227. I have bad panic attacks too. They feel like an airplane emergency manual…except not the standard issue one, but the one where all the passengers are panicing and the plane is on fire. You can image search that one if you like.

  228. “You are important.”

    That’s the first time someone has said that to me and I’ve believed it in as long as I can remember. Thank you.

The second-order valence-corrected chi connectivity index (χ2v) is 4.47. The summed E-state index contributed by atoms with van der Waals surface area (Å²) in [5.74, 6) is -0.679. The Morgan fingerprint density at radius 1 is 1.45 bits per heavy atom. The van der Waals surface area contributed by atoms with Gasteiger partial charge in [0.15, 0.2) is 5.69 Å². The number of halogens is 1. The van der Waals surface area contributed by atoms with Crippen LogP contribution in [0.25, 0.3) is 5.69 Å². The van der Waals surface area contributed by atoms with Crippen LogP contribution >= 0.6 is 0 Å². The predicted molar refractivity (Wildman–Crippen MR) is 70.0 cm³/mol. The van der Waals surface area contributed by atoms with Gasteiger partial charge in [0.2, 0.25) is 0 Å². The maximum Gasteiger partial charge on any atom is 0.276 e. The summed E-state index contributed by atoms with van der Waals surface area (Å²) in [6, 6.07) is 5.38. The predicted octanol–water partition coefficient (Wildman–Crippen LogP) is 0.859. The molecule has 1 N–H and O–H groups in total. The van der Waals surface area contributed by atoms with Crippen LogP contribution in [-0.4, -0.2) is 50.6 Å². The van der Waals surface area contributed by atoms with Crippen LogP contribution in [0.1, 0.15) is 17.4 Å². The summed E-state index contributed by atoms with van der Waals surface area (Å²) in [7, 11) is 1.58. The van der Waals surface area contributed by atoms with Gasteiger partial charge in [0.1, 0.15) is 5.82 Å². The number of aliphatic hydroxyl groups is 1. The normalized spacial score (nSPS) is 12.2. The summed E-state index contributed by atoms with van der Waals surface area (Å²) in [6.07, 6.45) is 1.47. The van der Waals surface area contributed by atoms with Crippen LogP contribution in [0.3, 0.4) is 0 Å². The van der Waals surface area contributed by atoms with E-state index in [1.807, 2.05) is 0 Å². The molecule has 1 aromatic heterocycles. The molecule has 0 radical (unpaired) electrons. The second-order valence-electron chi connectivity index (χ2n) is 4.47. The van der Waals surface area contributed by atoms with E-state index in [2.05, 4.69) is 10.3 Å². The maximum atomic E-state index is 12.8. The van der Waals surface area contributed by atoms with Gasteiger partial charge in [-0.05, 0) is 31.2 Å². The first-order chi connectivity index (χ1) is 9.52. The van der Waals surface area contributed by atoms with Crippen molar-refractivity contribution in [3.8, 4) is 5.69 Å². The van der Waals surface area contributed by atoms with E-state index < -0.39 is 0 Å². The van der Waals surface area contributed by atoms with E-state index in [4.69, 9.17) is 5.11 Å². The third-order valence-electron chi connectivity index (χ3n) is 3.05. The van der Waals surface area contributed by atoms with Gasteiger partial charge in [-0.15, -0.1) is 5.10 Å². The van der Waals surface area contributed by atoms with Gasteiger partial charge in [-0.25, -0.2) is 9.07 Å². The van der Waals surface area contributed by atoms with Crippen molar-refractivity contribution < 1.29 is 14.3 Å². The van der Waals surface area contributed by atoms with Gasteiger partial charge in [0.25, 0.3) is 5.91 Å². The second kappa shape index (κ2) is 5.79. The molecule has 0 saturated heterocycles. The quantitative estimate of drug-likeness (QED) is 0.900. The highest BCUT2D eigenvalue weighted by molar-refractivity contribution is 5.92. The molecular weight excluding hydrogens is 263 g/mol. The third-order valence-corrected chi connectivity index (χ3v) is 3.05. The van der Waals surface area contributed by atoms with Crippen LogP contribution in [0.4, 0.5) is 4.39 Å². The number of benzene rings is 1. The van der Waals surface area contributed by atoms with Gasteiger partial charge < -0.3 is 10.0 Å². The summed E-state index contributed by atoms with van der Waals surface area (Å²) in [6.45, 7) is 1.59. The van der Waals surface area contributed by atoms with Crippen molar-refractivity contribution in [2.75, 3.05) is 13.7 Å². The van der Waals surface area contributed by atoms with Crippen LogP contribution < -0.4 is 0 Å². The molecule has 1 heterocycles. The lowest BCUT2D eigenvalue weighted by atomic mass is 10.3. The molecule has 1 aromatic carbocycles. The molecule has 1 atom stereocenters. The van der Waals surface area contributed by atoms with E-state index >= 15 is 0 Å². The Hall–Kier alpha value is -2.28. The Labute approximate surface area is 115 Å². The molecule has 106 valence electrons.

229. Thank you for posting this. I love that you can say things in a way that people can relate to, that you can be so honest about the things that you struggle with, and that you are making it okay to talk about how you think and feel. I’m in my 20s and have been working towards becoming a psychologist. Part of that has involved working with teenagers with severe anxiety and depression, including suicidal ideation, that is breaking them down every day. I could not agree more strongly with your sentiment that “depression lies” and would like to add that “anxiety lies”, too. Every day I would see these gorgeous kids losing hope and a sense of who they were because their brains were telling them that they were worthless or that they should fear everything. I admire them every day for taking each step that felt achievable despite how hard it is. I see their families who love them desperately, who will do anything to help, but struggle to know what to do or how to understand. I see all of their amazing qualities that get hidden from them by their anxiety and depression. And, I’ve seen them come out the other side and remember their strengths and face the things that they used to find hard. Every day they, like you, inspire me to be a better person. And yet, in the midst of this, I’ve experienced my own big burst of anxiety and depression and struggle every day with people and doing simple tasks. This is a so hard for me because I am the person that works with people like me, knows the strategies, knows that mental health issues are a lie and I STILL CAN’T convince myself of this when it comes to my own life, or find the courage to tell people how I feel. I have to take time out from doing the one thing I want to do and be, because I can’t even cope with myself right now. This only shows me how depression and anxiety are the biggest liars of them all. I’m trying to work up the courage right now to see a professional colleague about my issues because I know that they won’t judge, that I need help and that it can get better, but it’s still really hard. So, thank you again, for getting this out there and making it okay. Good luck to everyone who is struggling. You are not alone. It will get better.